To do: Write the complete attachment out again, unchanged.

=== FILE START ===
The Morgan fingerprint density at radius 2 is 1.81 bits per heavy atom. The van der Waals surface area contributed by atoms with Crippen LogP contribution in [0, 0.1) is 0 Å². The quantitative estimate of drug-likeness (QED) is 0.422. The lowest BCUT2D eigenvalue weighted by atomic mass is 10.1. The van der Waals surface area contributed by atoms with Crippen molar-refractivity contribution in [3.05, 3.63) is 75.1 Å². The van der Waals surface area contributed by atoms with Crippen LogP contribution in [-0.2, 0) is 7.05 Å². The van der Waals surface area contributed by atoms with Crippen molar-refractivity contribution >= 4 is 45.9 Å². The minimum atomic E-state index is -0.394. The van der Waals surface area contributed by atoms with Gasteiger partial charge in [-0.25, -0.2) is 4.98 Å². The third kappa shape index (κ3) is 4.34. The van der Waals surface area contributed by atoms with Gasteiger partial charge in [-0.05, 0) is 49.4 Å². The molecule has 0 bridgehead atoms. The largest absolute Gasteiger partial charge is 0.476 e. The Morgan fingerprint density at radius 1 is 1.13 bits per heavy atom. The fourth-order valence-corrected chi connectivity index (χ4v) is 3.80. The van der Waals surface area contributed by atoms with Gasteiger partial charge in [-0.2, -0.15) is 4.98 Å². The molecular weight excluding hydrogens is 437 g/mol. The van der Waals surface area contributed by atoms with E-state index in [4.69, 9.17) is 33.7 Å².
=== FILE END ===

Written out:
The Morgan fingerprint density at radius 2 is 1.81 bits per heavy atom. The van der Waals surface area contributed by atoms with Crippen LogP contribution in [0, 0.1) is 0 Å². The quantitative estimate of drug-likeness (QED) is 0.422. The lowest BCUT2D eigenvalue weighted by atomic mass is 10.1. The van der Waals surface area contributed by atoms with Crippen molar-refractivity contribution in [3.05, 3.63) is 75.1 Å². The van der Waals surface area contributed by atoms with Crippen LogP contribution in [-0.2, 0) is 7.05 Å². The van der Waals surface area contributed by atoms with Crippen molar-refractivity contribution >= 4 is 45.9 Å². The minimum atomic E-state index is -0.394. The van der Waals surface area contributed by atoms with Gasteiger partial charge in [-0.25, -0.2) is 4.98 Å². The third kappa shape index (κ3) is 4.34. The van der Waals surface area contributed by atoms with Gasteiger partial charge in [-0.05, 0) is 49.4 Å². The molecule has 0 bridgehead atoms. The largest absolute Gasteiger partial charge is 0.476 e. The Morgan fingerprint density at radius 1 is 1.13 bits per heavy atom. The fourth-order valence-corrected chi connectivity index (χ4v) is 3.80. The van der Waals surface area contributed by atoms with Gasteiger partial charge in [-0.2, -0.15) is 4.98 Å². The molecular weight excluding hydrogens is 437 g/mol. The van der Waals surface area contributed by atoms with E-state index in [4.69, 9.17) is 33.7 Å².